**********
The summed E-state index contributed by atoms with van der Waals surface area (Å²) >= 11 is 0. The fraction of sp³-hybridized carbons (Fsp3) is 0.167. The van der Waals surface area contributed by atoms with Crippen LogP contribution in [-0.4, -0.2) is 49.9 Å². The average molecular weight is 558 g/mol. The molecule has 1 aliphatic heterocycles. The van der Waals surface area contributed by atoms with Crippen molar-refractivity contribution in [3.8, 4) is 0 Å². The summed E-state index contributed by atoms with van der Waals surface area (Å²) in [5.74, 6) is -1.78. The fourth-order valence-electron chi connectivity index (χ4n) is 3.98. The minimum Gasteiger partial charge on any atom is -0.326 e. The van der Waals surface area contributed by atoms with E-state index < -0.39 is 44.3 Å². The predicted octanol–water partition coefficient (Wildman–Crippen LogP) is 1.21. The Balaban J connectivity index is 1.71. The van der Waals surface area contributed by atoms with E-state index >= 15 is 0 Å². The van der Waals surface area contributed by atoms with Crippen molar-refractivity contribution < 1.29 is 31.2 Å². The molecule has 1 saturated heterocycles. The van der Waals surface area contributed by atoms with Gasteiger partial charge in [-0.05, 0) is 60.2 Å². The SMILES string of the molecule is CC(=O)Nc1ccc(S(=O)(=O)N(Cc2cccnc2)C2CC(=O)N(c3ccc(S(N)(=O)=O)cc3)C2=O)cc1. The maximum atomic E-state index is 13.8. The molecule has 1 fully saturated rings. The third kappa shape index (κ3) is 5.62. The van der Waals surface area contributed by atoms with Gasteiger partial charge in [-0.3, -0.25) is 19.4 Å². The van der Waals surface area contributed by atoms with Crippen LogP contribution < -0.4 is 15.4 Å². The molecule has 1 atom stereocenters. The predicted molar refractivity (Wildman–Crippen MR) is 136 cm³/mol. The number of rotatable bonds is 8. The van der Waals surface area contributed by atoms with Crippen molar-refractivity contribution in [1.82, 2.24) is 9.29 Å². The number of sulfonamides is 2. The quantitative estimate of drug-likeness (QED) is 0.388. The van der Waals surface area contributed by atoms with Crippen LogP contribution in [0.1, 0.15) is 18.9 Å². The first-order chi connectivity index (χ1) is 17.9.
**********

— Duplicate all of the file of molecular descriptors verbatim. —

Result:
The summed E-state index contributed by atoms with van der Waals surface area (Å²) >= 11 is 0. The fraction of sp³-hybridized carbons (Fsp3) is 0.167. The van der Waals surface area contributed by atoms with Crippen LogP contribution in [-0.4, -0.2) is 49.9 Å². The average molecular weight is 558 g/mol. The molecule has 1 aliphatic heterocycles. The van der Waals surface area contributed by atoms with Crippen molar-refractivity contribution in [3.8, 4) is 0 Å². The summed E-state index contributed by atoms with van der Waals surface area (Å²) in [5.74, 6) is -1.78. The fourth-order valence-electron chi connectivity index (χ4n) is 3.98. The minimum Gasteiger partial charge on any atom is -0.326 e. The van der Waals surface area contributed by atoms with E-state index < -0.39 is 44.3 Å². The predicted octanol–water partition coefficient (Wildman–Crippen LogP) is 1.21. The Balaban J connectivity index is 1.71. The van der Waals surface area contributed by atoms with E-state index >= 15 is 0 Å². The van der Waals surface area contributed by atoms with Crippen molar-refractivity contribution < 1.29 is 31.2 Å². The molecule has 1 saturated heterocycles. The van der Waals surface area contributed by atoms with Gasteiger partial charge in [-0.05, 0) is 60.2 Å². The SMILES string of the molecule is CC(=O)Nc1ccc(S(=O)(=O)N(Cc2cccnc2)C2CC(=O)N(c3ccc(S(N)(=O)=O)cc3)C2=O)cc1. The maximum atomic E-state index is 13.8. The molecule has 1 fully saturated rings. The third kappa shape index (κ3) is 5.62. The van der Waals surface area contributed by atoms with Gasteiger partial charge in [-0.3, -0.25) is 19.4 Å². The van der Waals surface area contributed by atoms with Crippen LogP contribution < -0.4 is 15.4 Å². The molecule has 1 atom stereocenters. The predicted molar refractivity (Wildman–Crippen MR) is 136 cm³/mol. The number of rotatable bonds is 8. The van der Waals surface area contributed by atoms with Crippen molar-refractivity contribution in [1.82, 2.24) is 9.29 Å². The number of sulfonamides is 2. The quantitative estimate of drug-likeness (QED) is 0.388. The van der Waals surface area contributed by atoms with Crippen LogP contribution in [0.1, 0.15) is 18.9 Å². The first-order chi connectivity index (χ1) is 17.9.